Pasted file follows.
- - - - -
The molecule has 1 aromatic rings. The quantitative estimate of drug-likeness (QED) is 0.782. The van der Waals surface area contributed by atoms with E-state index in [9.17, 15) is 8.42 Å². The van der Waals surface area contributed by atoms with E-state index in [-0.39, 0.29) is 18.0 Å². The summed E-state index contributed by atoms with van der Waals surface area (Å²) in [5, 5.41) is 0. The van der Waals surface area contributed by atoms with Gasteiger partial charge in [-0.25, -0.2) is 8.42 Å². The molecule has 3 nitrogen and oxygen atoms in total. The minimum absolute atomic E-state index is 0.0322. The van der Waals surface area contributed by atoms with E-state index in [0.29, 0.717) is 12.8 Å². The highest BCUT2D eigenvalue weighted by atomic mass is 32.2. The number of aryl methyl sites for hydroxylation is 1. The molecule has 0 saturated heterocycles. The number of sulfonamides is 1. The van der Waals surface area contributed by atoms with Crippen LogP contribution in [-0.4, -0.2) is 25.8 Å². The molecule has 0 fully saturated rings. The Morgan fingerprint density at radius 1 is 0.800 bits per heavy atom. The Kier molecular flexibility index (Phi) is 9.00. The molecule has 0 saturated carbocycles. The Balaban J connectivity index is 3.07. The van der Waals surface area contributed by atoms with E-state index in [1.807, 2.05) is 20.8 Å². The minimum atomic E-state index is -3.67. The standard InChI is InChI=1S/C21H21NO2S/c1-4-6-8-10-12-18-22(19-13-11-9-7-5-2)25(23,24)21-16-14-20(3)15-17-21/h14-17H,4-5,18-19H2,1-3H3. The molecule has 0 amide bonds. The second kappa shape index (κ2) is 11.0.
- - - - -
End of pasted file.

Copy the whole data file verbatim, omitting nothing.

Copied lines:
The molecule has 1 aromatic rings. The quantitative estimate of drug-likeness (QED) is 0.782. The van der Waals surface area contributed by atoms with E-state index in [9.17, 15) is 8.42 Å². The van der Waals surface area contributed by atoms with E-state index in [-0.39, 0.29) is 18.0 Å². The summed E-state index contributed by atoms with van der Waals surface area (Å²) in [5, 5.41) is 0. The van der Waals surface area contributed by atoms with Gasteiger partial charge in [-0.25, -0.2) is 8.42 Å². The molecule has 3 nitrogen and oxygen atoms in total. The minimum absolute atomic E-state index is 0.0322. The van der Waals surface area contributed by atoms with E-state index in [0.29, 0.717) is 12.8 Å². The highest BCUT2D eigenvalue weighted by atomic mass is 32.2. The number of aryl methyl sites for hydroxylation is 1. The molecule has 0 saturated heterocycles. The number of sulfonamides is 1. The van der Waals surface area contributed by atoms with Crippen LogP contribution in [-0.4, -0.2) is 25.8 Å². The molecule has 0 fully saturated rings. The Morgan fingerprint density at radius 1 is 0.800 bits per heavy atom. The Kier molecular flexibility index (Phi) is 9.00. The molecule has 0 saturated carbocycles. The Balaban J connectivity index is 3.07. The van der Waals surface area contributed by atoms with E-state index in [1.807, 2.05) is 20.8 Å². The minimum atomic E-state index is -3.67. The standard InChI is InChI=1S/C21H21NO2S/c1-4-6-8-10-12-18-22(19-13-11-9-7-5-2)25(23,24)21-16-14-20(3)15-17-21/h14-17H,4-5,18-19H2,1-3H3. The molecule has 0 amide bonds. The second kappa shape index (κ2) is 11.0.